My lengthy bachelorhood and living in Harare – which is a cultural melting pot – enabled me to date women from different tribes. I can’t say I found Karangas to be better kissers than Ndebeles. With the lights dimmed and Marvin Gaye CD rotating, Karanga, Korekore, Matebele and Zezuru lips possess the same texture and taste.
If you believe in your so called prophet, good for you. But before you tell me that he can “heal me”, I have a few questions…
“A couple of grade seven girls said to me oh my gosh, why aren’t you wearing a bra? You look so disgusting! I was so broken. It still gets me so emotional”
Years after I graduated from junior parliament, I still wonder how many more young women shy away from governance because the system is not friendly towards them. Defeated, they allow themselves to take the role of chess pawns…
Throughout the week I have had friends come to my inbox and even in person to talk about an acceptable look for a Christian. Seriously I did not know this was such a burning issue especially in Zimbabwe.
Living in a house across from ours was a girl called Sarah who was my age. Sarah was, in my eight year old eyes a very beautiful girl and it occurred to me at some stage that she should become my girlfriend.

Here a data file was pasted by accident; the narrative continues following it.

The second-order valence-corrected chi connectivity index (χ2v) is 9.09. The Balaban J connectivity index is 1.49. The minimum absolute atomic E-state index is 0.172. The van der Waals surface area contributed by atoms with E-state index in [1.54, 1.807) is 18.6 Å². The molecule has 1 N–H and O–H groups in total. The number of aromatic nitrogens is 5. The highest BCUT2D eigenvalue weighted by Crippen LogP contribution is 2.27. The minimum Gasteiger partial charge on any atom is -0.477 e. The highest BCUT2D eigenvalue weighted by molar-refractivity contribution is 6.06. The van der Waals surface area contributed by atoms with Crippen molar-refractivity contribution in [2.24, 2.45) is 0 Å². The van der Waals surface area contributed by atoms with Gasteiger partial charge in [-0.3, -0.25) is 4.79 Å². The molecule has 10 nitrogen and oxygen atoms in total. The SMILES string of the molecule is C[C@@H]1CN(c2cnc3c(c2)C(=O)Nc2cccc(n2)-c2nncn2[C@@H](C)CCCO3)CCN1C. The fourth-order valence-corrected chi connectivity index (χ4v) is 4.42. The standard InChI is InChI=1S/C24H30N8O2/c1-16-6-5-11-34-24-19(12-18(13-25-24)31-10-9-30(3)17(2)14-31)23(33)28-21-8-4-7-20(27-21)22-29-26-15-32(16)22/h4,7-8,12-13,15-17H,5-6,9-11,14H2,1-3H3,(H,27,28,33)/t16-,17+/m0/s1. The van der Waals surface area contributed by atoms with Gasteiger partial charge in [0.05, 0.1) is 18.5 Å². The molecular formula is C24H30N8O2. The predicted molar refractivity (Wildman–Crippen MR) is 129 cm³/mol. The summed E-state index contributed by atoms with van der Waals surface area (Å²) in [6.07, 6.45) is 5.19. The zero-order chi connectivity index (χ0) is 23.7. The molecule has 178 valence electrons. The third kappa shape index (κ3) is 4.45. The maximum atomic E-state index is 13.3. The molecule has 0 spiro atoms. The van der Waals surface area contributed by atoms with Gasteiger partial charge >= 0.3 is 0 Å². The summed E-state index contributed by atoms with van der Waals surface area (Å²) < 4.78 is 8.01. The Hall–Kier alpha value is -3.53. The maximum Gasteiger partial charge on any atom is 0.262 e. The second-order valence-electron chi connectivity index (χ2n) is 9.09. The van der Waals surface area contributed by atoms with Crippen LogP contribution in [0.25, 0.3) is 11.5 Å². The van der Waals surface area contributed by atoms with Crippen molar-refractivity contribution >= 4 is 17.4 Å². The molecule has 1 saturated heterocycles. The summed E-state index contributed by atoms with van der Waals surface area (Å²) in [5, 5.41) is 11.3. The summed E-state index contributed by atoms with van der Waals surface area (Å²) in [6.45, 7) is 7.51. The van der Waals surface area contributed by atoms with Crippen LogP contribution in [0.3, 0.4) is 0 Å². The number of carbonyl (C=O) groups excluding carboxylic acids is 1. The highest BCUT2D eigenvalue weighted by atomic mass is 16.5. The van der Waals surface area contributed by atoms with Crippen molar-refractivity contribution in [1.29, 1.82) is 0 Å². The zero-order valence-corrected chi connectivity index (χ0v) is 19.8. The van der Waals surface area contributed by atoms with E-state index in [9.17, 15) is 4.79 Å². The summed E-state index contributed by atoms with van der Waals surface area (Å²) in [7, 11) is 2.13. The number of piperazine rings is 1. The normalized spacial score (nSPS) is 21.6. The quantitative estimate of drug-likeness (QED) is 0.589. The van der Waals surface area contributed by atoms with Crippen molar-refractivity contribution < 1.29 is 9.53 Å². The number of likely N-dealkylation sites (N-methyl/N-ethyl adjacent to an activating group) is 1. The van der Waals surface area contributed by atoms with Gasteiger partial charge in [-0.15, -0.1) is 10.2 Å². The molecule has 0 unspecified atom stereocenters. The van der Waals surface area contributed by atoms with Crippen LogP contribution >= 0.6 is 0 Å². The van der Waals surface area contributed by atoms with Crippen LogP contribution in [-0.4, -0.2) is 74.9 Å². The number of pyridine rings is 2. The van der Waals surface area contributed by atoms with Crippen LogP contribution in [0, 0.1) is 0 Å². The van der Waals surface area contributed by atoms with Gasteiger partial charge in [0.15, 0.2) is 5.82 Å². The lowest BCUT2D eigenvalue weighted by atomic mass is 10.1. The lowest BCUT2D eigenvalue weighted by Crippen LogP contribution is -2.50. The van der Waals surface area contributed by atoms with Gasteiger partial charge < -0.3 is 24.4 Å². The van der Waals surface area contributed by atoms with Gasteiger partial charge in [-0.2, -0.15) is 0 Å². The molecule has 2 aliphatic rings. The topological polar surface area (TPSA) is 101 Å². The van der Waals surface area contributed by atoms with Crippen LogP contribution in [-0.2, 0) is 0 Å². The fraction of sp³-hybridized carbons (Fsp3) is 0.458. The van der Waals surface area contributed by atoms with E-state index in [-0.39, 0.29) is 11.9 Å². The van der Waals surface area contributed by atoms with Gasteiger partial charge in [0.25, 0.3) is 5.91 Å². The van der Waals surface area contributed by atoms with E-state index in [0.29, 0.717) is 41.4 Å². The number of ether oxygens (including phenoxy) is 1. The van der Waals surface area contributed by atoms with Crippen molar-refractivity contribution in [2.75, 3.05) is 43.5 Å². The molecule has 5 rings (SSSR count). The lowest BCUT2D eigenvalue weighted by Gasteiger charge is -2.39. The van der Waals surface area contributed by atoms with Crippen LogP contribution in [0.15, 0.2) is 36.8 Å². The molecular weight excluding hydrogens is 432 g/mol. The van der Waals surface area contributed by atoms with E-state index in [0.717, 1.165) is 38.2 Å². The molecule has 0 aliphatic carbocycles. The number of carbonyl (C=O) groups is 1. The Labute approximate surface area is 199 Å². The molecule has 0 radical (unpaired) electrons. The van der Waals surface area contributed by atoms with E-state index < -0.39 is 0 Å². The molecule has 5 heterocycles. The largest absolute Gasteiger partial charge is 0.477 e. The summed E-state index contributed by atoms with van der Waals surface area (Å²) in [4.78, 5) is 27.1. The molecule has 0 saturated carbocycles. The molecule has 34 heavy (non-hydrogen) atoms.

Vivian was married for 14 years. Until she told her husband she is HIV positive. That was a turning point in her life.
My experience at the hardware store took me by surprise, as it reminded of how acceptable and normal it still is to some people, to conclude that a woman can or cannot do certain things. It might have been one man who thinks women should stick to their gender role of knitting, but my experience in the store confirmed a few things about being a woman.
At the conclusion of the war, we collectively put on a show of pretence. Bob Marley sang “Zimbabwe.” Thomas Mapfumo sang “Rita, Rita, hondo yapera Rita”(the war is over). We celebrated. But nobody ever thought to rebuild the minds that had been traumatised by years of rape, killing and torture.
Africans alone, spend more than $5 billion dollars on human hair every year. ($6 billion if we add synthetic hair sales). More than $5 billion! Yep! Africa, a continent with more than 40% of its population living below the poverty datum line.